This time around we find Scott Lang (aka Ant-Man) living the high life. Scott is now somewhat of a celebrity, and he is certainly living it up. He rarely has to pay anything and has even written a book. His relationship with Hope Van Dyme (Evangeline Lilly – The Hobbit franchise) is going well – life is pretty much perfect.
Then all of a sudden everything comes crashing down for Scott when he gets a phone call to say that his daughter, Cassie (Kathryn Newton – Freaky), has been arrested at a protest. Then when he picks her up he learns that she has been experimenting with an Ant-Man suit. Once that revelation comes out it seems like Scott then begins to realise other things. First, he realises that Hope is sure that her mother, Janet (Michelle Pfeiffer – Hairspray), has kept secrets from them all about what happened in the Quantum Realm and then he finds out that her father, Hank (Michael Douglas – Wall Street), has created a species of mega-intelligent ants.
Then comes the nail in the coffin – with all the secrets being revealed, Cassie admits that she has developed a device that can explore the Quantum Realm. As she tries to show her family what she has created suddenly something from the other side sucks them into the Realm and soon they find themselves fighting for their lives.
One of the biggest criticisms of the film is that everything about it is just too basic. While some of the hardcore Marvel fans have been saying recently that the only way to save this franchise is to go back to basics, this isn’t what they meant. The whole story itself feels like something we have seen with Journey to the Centre of the Earth and even more recently in Disney’s Strange World. While the design of the Quantum Realm looks beautiful on screen – it too is eerily similar to what we saw in Strange World from time to time.
Even the various creatures that we meet in the Quantum Realm, while they are interesting and some are downright cute, once again it feels like things we have seen in Star Wars, John Carter and Valerian and the City of a Thousand Planets. While director Peyton Reed (Bring It On) has created a visually stunning film, the fact that most of what we see on screen (and the storyline) is stuff that the audience has all seen before means that for most people this film will just be like a mundane walk in the park.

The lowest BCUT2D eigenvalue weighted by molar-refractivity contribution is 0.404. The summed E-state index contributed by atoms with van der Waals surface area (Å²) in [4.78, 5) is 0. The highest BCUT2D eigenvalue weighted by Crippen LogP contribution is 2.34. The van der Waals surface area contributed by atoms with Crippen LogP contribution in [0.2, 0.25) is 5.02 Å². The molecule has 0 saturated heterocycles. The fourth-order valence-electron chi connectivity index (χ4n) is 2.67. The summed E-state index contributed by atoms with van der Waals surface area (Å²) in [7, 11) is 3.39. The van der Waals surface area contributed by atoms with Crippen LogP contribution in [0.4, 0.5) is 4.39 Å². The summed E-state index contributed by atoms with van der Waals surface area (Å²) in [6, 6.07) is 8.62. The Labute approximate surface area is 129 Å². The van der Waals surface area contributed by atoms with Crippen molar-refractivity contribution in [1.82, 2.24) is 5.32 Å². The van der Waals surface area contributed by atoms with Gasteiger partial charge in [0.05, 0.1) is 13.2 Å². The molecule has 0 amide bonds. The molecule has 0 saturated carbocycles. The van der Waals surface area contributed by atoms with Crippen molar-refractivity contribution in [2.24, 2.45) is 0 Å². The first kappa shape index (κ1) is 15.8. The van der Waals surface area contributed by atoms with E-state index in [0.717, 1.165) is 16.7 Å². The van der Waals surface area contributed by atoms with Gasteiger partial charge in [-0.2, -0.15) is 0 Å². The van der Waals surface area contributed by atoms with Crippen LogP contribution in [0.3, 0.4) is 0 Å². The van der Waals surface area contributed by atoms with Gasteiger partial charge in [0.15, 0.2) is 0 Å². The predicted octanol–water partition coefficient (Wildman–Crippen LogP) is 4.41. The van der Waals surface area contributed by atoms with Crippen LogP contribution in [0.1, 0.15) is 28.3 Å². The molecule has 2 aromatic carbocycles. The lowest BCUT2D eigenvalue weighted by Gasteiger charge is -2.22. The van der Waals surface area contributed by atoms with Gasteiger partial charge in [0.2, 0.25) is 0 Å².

There are some things that save this film though and may just do enough to make the hardcore Marvel fans want to revisit it from time to time. First of all, actor Jonathan Majors (Lovecraft Country) brings the universe’s new mega-villian Kang The Conqueror together amazingly well. Majors puts in a commanding performance where he nearly steals every scene that he is in. And it seems for once that Marvel has produced a complex and interesting villain that may stay in the minds of its audience for longer than just the ends credits. At least Majors does get plenty of screen time, something that poor Bill Murray (Ghostbusters) certainly doesn’t – his character seems to get forgotten once the epic battles begin.
Two other performances here that are complete standouts. Not only does Kathryn Newton put in an amazing performance as Cassie, she makes the character so likeable that you can only hope that we see more of her as the franchise moves on. Katy M. O’Brian (Z Nation) puts in an almost Michelle Rodriguez-like performance as she plays a warrior named Jentorra. Again, Jentorra is such an interesting character we can only hope that we get to see more of her in future films so we can learn more about her – she almost seems worthy enough to become an Avenger.
Ant-Man and The Wasp: Quantumania isn’t a bad film as such, it’s just a film where most cinema lovers will find there is nothing new for them. To be honest it feels like more of a filler film where the only main function of it was to introduce Kang so he can become a bigger part of the Marvel universe. Worth a look for hardened fans but this is a film that will be easily forgotten as time goes on.
Ant-Man and The Wasp: Quantumania is currently screening in Phuket and is rated ‘13’.
David Griffiths has been working as a film and music reviewer for over 20 years. That time has seen him work in radio, television and in print. You can follow him at www.facebook.com/subcultureentertainmentaus
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